Rocco Valen­ti was arrest­ed on Jan­u­ary 26th 1918, in Troy New York for com­plic­i­ty in the DeMarco/Lombardi killing. He was jailed for ten months, before being dis­charged in Novem­ber 1918. He later appeared in court to tes­ti­fy in the appeal of Charles Gior­dano in March 1919.

Alle­san­dro Vollero, was tried for first degree mur­der in on Feb­ru­ary 15th 1918, in the case of Nicholas Ter­ra­no­va and Eugene Ubri­a­co. Ralph Daniel­lo tes­ti­fied against Vollero, and stat­ed that the gang paid money to a Detec­tive named Michael Meal­li. Meal­li was reduced in rank and assigned to patrol duty. Judge Kap­per was taken ill on Feb­ru­ary 18th, caus­ing a mis­tri­al to be declared. Vollero was retried on March 4th and was sen­tenced to life at Sing Sing prison.

Pel­li­gri­no Mora­no, leader of the Coney Island fac­tion, was con­vict­ed of mur­der in the sec­ond degree, and sen­tenced to Sing Sing from twen­ty years to life.

Leopol­do Lau­ri­tano, received a twen­ty one year sen­tence for manslaugh­ter in 1918. On 12th Jan­u­ary 1926, after serv­ing only seven and a half years, Lau­ri­tano was paroled from Sing Sing. He was imme­di­ate­ly rear­rest­ed under an indict­ment that had been served in 1918 in con­nec­tion with the mur­der of Ver­iz­zano. On Thurs­day 14th, Judge Selah B. Strong, dis­charged Lau­ri­tano on a writ of habeas cor­pus. An action that caused an open argu­ment between the Kings Coun­ty DA, Charles Dodd, and Judge Strong.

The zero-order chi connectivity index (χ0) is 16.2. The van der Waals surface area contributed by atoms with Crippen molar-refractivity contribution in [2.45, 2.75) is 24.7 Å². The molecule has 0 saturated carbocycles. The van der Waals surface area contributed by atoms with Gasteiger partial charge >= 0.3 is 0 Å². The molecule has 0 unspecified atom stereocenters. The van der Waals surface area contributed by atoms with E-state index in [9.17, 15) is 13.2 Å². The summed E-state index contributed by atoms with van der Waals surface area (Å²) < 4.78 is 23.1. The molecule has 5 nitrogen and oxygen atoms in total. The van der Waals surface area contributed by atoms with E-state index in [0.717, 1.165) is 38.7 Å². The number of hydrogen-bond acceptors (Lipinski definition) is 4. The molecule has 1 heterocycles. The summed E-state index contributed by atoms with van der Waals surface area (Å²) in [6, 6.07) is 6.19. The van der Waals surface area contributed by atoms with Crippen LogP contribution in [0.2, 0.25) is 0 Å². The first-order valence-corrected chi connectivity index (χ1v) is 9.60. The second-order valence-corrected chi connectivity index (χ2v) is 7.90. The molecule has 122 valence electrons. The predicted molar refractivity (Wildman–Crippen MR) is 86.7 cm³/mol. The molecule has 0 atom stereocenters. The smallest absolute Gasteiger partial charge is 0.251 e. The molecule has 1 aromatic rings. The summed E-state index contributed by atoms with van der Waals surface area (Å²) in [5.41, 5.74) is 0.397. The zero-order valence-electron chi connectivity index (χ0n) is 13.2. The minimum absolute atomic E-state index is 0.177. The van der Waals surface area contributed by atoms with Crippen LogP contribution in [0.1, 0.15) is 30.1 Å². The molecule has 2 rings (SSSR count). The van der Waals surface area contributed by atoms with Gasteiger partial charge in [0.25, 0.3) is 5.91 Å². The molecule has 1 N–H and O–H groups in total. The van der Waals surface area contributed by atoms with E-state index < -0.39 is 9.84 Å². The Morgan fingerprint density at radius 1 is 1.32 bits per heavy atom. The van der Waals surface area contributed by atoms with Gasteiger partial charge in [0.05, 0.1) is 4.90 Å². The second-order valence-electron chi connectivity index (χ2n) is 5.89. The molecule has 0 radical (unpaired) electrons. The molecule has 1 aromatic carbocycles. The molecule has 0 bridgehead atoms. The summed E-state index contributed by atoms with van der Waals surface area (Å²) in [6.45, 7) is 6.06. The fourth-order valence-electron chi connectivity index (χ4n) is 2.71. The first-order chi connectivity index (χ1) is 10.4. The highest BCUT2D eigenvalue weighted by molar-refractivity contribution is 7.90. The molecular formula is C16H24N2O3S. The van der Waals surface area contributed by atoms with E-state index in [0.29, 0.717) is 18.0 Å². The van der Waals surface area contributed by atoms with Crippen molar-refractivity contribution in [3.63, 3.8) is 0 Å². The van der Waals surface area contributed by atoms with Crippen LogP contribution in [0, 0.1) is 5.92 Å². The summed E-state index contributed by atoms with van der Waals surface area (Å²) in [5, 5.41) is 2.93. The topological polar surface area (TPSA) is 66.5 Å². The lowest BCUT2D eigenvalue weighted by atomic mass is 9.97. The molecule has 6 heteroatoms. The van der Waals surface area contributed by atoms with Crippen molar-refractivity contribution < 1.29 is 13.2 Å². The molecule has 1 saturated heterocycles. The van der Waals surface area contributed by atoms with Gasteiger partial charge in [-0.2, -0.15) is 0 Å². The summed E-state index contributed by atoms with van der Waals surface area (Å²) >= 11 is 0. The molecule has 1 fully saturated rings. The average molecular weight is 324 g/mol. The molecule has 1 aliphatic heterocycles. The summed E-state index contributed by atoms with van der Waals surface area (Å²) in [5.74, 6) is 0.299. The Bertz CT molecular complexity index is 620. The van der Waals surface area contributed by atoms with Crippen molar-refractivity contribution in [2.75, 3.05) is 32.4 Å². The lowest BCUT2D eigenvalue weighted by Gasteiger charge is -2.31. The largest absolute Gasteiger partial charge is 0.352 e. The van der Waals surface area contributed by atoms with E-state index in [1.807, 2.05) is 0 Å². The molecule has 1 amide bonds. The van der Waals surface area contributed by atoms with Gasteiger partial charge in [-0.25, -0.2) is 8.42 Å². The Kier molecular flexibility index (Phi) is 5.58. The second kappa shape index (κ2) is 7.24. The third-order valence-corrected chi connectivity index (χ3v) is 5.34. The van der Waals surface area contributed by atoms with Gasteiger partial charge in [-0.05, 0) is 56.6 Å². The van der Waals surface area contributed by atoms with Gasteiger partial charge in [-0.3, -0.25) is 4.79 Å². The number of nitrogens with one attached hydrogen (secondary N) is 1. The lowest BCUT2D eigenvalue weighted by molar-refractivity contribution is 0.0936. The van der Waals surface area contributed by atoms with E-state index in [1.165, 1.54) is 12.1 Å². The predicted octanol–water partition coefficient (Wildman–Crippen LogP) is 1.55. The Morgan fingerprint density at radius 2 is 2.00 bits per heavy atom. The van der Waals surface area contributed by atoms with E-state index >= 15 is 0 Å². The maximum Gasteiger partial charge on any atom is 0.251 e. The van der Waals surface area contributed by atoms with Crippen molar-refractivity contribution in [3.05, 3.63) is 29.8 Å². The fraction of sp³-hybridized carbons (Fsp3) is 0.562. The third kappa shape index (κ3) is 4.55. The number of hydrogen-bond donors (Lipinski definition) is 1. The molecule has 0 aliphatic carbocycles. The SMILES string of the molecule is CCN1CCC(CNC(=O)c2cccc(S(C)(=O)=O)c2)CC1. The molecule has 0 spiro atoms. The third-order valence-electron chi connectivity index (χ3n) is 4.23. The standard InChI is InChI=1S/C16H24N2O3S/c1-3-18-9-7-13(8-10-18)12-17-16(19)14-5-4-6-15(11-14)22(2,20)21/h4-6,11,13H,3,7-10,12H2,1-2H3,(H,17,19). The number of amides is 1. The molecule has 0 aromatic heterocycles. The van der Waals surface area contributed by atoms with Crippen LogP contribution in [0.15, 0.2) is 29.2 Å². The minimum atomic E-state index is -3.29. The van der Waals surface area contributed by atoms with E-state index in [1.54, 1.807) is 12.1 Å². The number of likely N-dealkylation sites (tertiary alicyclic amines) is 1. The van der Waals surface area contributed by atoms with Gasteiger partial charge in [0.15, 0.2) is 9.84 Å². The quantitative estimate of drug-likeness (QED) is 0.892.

Lau­ri­tano returned to court in Feb­ru­ary 1927, he was tried at the Brook­lyn Supreme Court under Judge James Cropsey. He was charged with per­jury dur­ing the trial of Antho­ny Paret­ti, where he had stat­ed he did not know the defen­dant or his asso­ciates. The ADA, James Cuff, man­aged to pro­duce a photo of Lau­ri­tano in the Navy Street café with fel­low gang mem­bers, thus prov­ing his tes­ti­mo­ny false. Lau­ri­tano received five years in Sing Sing.

Charles Gior­dano, the saloon keep­er from Tomp­kinsville S.I. was put on trial on April 27th, 1918. He was charged with plot­ting the killing of Giuseppe Ver­razano in Octo­ber 1916. Anto­nio Notaro and Ralph Daniel­lo, from the Navy Street gang, tes­ti­fied against Gior­dano. Notaro was quot­ed as say­ing ‘Gior­dano told us that Ver­iz­zano had to be killed that night. When I said that I did not want to kill a man with­out orders from my boss, Gior­dano said he would do the job him­self but that I would die the next day for refus­ing, then I changed my mind’.

Alphon­so Sgroia, from the Navy Street gang, was sen­tenced on June 17th 1918, he received twelve years in Dan­nemo­ra for manslaugh­ter in the case of Nicholas Ter­ra­no­va. Sgroia went on to tes­ti­fy against his fel­low gun­men Paret­ti and Fevro­la, he was reward­ed with a short­er sen­tence and depor­ta­tion to Italy.

John Espos­i­to and Anto­nio Notaro were sen­tenced in June 1918, from 6 to 10 years each in the case of Nicholas Ter­ra­no­va and Eugene Ubriaco.

Ciro Ter­ra­no­va was tried for com­plic­i­ty in June 1918, in con­nec­tion with the DeMarco/Lombardi killing. John­ny Espos­i­to, the killer of Lom­bar­di, tes­ti­fied against Ter­ra­no­va, but he was acquit­ted due to lack of cor­rob­o­ra­tion when it was ten­u­ous­ly proved that Espos­i­to and Ter­ra­no­va were part of the same gang.